Sardine or Pilchard, I don’t really mind!

WP_20140622_12_20_04_ProI usually have a couple of tins of Sardines in the larder just for emergencies, or when I am not sure what I fancy to eat. Coupled with a Bertinet Caramelised Onion, Cumin and Cheese Bread, you have the makings of one hell of a delicious snack, brunch or light tea at any time of the day, month or year!

I adore Bread, but cannot eat the usual stuff in the Supermarkets, half the ingredients are un-recognisable (and un-necessary), and the speed of production, thanks to the Chorleywood Bread process makes for something my stomach cannot stand. The same goes for the Burger Buns used in well known chains, can’t stand them either, within 30 minutes of consumption I feel ill, bilious and erghh so it was a real treat when a well known Artisan Bread Genius, Richard Bertinet, struck a deal with Waitrose and  I can now get PROPER Bread again.

WP_20140622_12_29_33_ProThis recipe/construction job is dead easy to do, but relies on the best ingredients. A Marmande Tomato (available from Waitrose), Aleppo Chilli flakes (available from Ottolenghi online), Ras al-Hanut (available from Steenbergs), GOOD tinned Sardines such as Parmentier (Waitrose again), Garlic, Olive Oil, Tomato Puree and Sea Salt.

The Sardines need to be gently drained, halved lengthways and their central bone and any Roe removed. If you can’t get a Bertinet loaf, any good quality Artisan Bread will do (for me, decent Bread only has Flour, Yeast, Salt and Water, plus any flavours such as Onions, Cheese, Cumin etc). Before you start, set the oven to 200 degrees and put the kettle on (for a cup of tea!).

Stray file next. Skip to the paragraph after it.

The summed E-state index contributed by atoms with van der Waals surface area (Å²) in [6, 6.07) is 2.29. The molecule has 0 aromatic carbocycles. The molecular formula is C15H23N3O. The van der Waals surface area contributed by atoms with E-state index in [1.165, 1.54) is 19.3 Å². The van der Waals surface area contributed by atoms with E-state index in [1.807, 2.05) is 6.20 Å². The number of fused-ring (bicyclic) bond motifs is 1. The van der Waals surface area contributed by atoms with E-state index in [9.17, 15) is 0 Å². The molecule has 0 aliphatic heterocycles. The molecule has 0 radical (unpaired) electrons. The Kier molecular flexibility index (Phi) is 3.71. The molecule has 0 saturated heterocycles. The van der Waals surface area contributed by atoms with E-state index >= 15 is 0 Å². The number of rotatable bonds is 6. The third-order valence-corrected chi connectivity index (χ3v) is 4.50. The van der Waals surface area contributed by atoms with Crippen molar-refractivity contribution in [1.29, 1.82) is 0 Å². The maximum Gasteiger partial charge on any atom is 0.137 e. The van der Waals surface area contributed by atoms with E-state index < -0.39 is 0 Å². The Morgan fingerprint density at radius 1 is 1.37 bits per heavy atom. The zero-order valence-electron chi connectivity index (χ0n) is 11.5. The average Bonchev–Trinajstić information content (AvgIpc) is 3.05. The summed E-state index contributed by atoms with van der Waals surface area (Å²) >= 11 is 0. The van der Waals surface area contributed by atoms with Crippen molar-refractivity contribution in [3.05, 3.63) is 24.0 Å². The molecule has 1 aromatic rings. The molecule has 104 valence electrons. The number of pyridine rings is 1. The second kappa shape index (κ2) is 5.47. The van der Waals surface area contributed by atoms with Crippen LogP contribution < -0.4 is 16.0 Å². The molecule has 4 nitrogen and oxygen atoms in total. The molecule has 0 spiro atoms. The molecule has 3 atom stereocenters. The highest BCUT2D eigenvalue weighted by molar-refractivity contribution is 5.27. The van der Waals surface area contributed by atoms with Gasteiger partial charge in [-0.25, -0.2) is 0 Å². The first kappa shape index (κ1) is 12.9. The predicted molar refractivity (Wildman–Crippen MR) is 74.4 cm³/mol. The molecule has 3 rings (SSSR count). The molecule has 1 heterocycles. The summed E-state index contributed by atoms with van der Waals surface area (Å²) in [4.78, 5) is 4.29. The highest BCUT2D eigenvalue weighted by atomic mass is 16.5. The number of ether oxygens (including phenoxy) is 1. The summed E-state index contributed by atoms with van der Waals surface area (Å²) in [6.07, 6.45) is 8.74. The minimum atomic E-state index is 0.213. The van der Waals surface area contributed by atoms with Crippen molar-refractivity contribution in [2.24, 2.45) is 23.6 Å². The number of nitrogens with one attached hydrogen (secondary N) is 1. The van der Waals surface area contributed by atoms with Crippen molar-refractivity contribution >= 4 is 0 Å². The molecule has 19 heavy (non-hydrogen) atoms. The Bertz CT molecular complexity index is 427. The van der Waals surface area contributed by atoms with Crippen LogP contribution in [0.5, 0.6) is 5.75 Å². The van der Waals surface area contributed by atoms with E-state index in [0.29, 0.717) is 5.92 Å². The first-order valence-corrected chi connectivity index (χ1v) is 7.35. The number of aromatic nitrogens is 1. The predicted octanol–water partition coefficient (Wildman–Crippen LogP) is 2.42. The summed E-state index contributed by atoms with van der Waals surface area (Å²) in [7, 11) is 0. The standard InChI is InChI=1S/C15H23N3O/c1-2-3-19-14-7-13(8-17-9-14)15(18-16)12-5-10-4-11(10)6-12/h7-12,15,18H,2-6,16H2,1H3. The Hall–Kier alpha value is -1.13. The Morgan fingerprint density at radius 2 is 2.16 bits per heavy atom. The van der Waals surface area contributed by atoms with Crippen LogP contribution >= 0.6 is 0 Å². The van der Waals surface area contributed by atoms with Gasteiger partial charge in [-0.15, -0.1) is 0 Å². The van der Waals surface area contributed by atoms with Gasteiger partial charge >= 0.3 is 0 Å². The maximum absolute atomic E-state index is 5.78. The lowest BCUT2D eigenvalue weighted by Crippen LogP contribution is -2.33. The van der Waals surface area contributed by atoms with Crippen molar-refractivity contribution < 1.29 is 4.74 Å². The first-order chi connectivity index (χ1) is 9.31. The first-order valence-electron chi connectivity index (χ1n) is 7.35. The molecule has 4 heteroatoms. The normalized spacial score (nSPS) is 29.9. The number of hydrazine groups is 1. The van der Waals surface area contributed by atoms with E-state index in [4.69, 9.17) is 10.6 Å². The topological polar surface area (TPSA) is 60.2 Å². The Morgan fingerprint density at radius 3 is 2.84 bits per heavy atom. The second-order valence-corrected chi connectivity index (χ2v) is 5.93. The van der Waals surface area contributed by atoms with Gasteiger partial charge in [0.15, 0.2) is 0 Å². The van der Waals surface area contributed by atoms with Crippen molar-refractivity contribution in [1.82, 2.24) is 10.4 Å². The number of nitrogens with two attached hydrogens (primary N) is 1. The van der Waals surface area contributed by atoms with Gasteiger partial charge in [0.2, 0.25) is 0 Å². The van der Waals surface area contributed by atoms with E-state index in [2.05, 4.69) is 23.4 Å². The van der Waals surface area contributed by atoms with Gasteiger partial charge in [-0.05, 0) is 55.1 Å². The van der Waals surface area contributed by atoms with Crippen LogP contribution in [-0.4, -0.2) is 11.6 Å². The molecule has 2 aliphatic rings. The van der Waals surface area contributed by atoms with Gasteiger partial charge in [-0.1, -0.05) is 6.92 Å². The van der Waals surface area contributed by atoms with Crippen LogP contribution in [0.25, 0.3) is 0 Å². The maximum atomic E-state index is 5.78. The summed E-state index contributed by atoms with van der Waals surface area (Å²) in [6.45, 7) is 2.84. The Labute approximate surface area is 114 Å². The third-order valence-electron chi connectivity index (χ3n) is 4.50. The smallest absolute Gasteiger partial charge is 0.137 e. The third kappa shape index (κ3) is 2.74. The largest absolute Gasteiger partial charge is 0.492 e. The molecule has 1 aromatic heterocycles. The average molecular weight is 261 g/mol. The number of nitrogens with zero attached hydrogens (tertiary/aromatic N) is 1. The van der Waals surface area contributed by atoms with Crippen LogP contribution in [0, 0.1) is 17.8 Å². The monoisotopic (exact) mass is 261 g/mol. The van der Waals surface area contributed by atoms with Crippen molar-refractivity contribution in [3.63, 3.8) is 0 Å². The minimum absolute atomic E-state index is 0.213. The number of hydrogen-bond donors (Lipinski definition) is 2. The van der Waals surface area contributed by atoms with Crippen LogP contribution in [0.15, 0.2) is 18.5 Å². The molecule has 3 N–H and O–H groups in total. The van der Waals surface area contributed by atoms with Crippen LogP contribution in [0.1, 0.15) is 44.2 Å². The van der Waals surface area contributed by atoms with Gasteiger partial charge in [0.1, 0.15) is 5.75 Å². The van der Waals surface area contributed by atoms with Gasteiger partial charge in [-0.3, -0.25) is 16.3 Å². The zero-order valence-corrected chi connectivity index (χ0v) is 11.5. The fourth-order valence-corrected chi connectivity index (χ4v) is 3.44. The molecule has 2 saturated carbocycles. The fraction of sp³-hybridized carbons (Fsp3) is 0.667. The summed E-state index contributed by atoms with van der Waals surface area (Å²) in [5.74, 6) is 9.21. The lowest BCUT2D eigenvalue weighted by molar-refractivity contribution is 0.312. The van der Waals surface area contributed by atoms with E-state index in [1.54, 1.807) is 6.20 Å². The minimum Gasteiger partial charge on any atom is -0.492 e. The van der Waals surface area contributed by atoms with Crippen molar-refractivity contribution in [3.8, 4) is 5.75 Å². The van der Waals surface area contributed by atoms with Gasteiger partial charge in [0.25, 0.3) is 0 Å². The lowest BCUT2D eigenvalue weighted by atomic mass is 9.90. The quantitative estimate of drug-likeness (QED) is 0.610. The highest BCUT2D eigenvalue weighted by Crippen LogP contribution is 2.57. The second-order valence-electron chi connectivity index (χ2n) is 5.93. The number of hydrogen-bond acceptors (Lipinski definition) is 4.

WP_20140622_12_39_53_ProTake 2 – 3 slices of Bread (depending on size!) and liberally coat both side with Olive Oil, place on a baking tray and put in the oven until lightly crisp and brown on both sides. This will depend on the Bread so just check it after 5 Minutes and then every 1-2 minutes until done (drink some tea in-between!).

Once the Bread is nicely toasted, take a clove of Garlic cut in half and rub on the Bread, it will impart a subtle flavour. Then lightly spread some tomato paste on top, you can see this above. Its job is to give the Tomato an even more rich and punchy flavour.

WP_20140622_12_41_19_ProThinly slice the Marmande Tomato and place on top of the Bread, then sprinkle with Aleppo Chilli Flakes, Ras al-Hanut and Sea Salt, then some more Olive Oil. Place the Sardine fillets on top and put back into the oven for about 10 minutes. Again, you will need to check as the cooking speed will depend on the size of your Sardine’s and oven.

WP_20140622_12_56_00_ProTo finish you can add something acidic, I took some more of the Marmande Tomato, some Red Onion, White Wine Vinegar and Olive Oil, as you can see on the finished dish above.

Delish……..

Until next time…………..L8ers..

 

 

 

 

 

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2 thoughts on “Sardine or Pilchard, I don’t really mind!

  1. OK, Jules, I haven’t eaten a tinned sardine since I was a kid, but you made that sound so delish I am going to try it. As a member of the 6 Muskateers I feel I owe it to you to give it a try ( whilst wearing our white graduation apron).
    Di and I arrived home on Saturday, after a wonderful, long exhausting food filled trip. Love, Helen x

    • Hey Helen, glad you made it back to your loved ones safe and sound, bet it was some gathering when you landed. How did the ‘ladle’ story develop? Its one of those quick dishes when your not sure what to eat, i posted a similar one a while back but before the availability of Monsier Bertinet’s bread, which really lifts it, along with refining the ingredients. FIGJAM! XXXXxxxxxXXXXX

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